Leading up to the final two rounds, Alonso had won six of the opening nine races of the season - finishing second in the other three - including a run of four consecutive wins. One of his finest performances was actually a second place finish but more on that later.
The final two rounds saw Schumacher run into all sorts of trouble. Alonso hunted him down for the lead in the closing stages of the Japanese Grand Prix at Suzuka after the final round of pit-stops. Schumacher was forced to retire from the race due to an engine failure. It was the first time since the 2000 French GP that Schumacher’s Ferrari had even suffered an engine failure.
Alonso went on to win and needed just one point in the season-ender in Brazil, which he more than delivered on by taking second place. Schumacher was forced to start the race from tenth place as fuel-pressure problems meant he couldn’t set a time for the third and final segment of knockout qualifying. Then while moving up the grid, Alonso’s Renault teammate Giancarlo Fisichella made contact with Schumacher’s left-rear tyre. The tyre was torn to shreds and the German dropped back to 19th out of the 22 drivers.
Despite Schumacher charging back to fourth place by the end of the 71-lap race, Alonso chugged along and took second place to beat Schumacher to the title by eleven points.
2005 San Marino Grand Prix
Ferrari had to suffer Bridgestone’s inability to make a tyre that could strike the right balance between wear over the course of a race and grip. That was pretty much the story of the team and Michael Schumacher at the time.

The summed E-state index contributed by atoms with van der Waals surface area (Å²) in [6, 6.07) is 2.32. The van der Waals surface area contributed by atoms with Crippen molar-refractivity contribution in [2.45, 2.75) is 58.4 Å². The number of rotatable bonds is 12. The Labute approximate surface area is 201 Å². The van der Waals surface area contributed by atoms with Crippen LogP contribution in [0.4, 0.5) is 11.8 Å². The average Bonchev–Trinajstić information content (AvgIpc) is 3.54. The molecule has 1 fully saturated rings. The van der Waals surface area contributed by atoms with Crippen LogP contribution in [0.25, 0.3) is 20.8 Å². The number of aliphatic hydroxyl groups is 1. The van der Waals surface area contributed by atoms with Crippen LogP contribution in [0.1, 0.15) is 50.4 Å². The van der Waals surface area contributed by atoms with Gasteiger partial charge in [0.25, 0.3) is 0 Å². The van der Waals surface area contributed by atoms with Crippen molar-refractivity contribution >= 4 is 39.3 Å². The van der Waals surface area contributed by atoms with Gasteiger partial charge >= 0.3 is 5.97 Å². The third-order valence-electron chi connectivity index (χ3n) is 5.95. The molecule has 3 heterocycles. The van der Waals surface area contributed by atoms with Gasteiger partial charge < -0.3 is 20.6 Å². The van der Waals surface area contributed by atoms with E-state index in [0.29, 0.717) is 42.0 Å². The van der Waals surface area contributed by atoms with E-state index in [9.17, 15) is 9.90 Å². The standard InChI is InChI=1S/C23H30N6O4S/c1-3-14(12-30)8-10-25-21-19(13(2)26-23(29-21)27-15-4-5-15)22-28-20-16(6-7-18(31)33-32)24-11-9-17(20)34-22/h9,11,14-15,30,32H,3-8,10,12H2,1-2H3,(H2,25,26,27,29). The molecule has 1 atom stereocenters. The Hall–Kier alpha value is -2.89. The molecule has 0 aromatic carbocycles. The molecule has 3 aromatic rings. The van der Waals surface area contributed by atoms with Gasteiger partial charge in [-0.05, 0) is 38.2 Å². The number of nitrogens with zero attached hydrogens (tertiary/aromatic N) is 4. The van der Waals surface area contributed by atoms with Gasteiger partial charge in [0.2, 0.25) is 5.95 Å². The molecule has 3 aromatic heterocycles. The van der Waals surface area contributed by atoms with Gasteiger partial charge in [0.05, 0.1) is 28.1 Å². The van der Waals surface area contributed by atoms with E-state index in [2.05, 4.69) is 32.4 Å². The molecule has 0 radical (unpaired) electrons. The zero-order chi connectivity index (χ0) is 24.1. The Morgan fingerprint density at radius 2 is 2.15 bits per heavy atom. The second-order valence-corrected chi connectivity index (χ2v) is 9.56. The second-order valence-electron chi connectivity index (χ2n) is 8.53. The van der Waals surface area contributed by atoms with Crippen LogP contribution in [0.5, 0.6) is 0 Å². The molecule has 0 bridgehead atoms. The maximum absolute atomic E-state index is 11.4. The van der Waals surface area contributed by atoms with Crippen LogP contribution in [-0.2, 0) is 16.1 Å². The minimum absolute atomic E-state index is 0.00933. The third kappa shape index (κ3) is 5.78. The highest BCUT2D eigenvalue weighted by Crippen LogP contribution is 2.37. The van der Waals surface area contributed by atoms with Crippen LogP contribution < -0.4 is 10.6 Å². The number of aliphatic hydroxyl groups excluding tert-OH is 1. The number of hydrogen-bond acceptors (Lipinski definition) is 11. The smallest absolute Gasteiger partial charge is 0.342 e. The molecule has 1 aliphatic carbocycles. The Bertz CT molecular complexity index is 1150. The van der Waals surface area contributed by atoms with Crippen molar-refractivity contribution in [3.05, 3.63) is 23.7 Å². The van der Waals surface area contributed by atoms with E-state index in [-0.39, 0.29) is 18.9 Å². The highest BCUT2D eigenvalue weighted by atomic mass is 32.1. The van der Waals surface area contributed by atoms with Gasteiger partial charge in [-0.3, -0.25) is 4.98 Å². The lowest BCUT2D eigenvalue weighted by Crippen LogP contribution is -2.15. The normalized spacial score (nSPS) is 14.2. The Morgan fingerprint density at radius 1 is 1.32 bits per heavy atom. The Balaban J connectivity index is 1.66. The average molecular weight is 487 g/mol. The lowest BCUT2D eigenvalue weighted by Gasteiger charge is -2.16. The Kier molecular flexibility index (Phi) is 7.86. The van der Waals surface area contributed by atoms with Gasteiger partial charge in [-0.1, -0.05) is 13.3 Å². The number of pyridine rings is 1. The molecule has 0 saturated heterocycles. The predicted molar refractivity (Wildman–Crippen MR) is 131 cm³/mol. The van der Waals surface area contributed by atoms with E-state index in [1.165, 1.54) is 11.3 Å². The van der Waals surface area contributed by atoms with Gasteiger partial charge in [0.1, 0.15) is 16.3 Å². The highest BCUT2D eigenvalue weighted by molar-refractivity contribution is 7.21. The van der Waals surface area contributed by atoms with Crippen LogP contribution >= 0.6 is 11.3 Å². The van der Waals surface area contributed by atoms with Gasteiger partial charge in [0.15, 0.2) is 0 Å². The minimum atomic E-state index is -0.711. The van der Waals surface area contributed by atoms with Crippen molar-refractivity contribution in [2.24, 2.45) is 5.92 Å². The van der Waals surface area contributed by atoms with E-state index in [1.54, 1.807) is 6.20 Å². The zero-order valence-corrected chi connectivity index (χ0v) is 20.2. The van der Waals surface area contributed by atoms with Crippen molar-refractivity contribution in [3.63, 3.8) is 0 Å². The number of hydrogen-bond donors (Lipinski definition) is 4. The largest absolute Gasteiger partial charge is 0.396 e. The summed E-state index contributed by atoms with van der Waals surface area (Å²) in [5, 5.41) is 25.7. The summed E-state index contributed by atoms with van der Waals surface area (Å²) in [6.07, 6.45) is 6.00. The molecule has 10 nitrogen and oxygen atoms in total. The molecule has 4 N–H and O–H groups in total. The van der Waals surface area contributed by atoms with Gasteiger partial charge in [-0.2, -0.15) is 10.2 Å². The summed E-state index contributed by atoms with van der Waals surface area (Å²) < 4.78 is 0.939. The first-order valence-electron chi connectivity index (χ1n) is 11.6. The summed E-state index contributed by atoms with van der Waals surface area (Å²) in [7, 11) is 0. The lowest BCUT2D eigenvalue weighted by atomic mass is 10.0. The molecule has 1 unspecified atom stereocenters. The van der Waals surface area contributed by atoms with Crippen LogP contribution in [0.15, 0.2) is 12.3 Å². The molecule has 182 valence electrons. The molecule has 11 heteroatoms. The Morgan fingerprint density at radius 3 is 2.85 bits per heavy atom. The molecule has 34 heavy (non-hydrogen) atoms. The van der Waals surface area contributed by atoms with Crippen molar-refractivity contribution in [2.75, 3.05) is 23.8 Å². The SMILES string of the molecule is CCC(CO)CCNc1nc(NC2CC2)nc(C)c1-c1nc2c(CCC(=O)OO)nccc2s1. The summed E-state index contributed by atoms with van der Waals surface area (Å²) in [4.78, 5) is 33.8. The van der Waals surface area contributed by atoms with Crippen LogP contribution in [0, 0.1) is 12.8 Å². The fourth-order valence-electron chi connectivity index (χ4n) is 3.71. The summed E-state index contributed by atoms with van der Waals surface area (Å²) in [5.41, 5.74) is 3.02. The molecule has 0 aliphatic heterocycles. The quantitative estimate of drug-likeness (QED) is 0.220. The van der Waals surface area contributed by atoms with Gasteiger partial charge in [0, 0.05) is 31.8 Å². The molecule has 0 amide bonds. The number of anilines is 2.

The misery seemed to continue at the fourth round of the season in Imola with Schumacher just 13th on the starting grid after qualifying. F1 was experimenting with qualifying formats and at the time was using two single lap qualifying sessions after which the aggregate time set the starting grid. Despite the poor start, Schumacher made his way up the field and chased down Alonso who was leading with 12 laps to go.
Those 12 laps were an intense experience as Alonso was trying to hold back Schumacher, who was driving for Ferrari at a track in Italy named after Ferrari’s founder and his son. Amid the roar of the engines and the Italians in attendance, Schumacher tried everything possible to get past. Alonso had not even turned 24 years old at that point and had held back a vastly experienced seven-time F1 champion who had won the last five titles.
How’s that for making a statement!
2006 Turkish Grand Prix
The rule for a driver having to run a race distance on a single tyre was removed for 2006 as was aggregate qualifying. Also, we had heard the last from the screaming 3.0-litre V-10 engines as F1 switched to a 2.4-litre, V-8 engine formula.
The three-stage ‘knockout’ qualifying session that we have now was implemented and Alonso and Schumacher went at each other’s throats - metaphorically speaking - for the world title throughout the season.
By the start of the 14th round of the 18 round season in Turkey, Alonso was leading the points table by 10 points from Schumacher. The German’s much younger teammate, Felipe Massa, appeared to be unbeatable that weekend as he took pole position and won the 58-lap race. It was Massa’s first pole and win of his career. Everyone’s attention was on the fight for second place, though.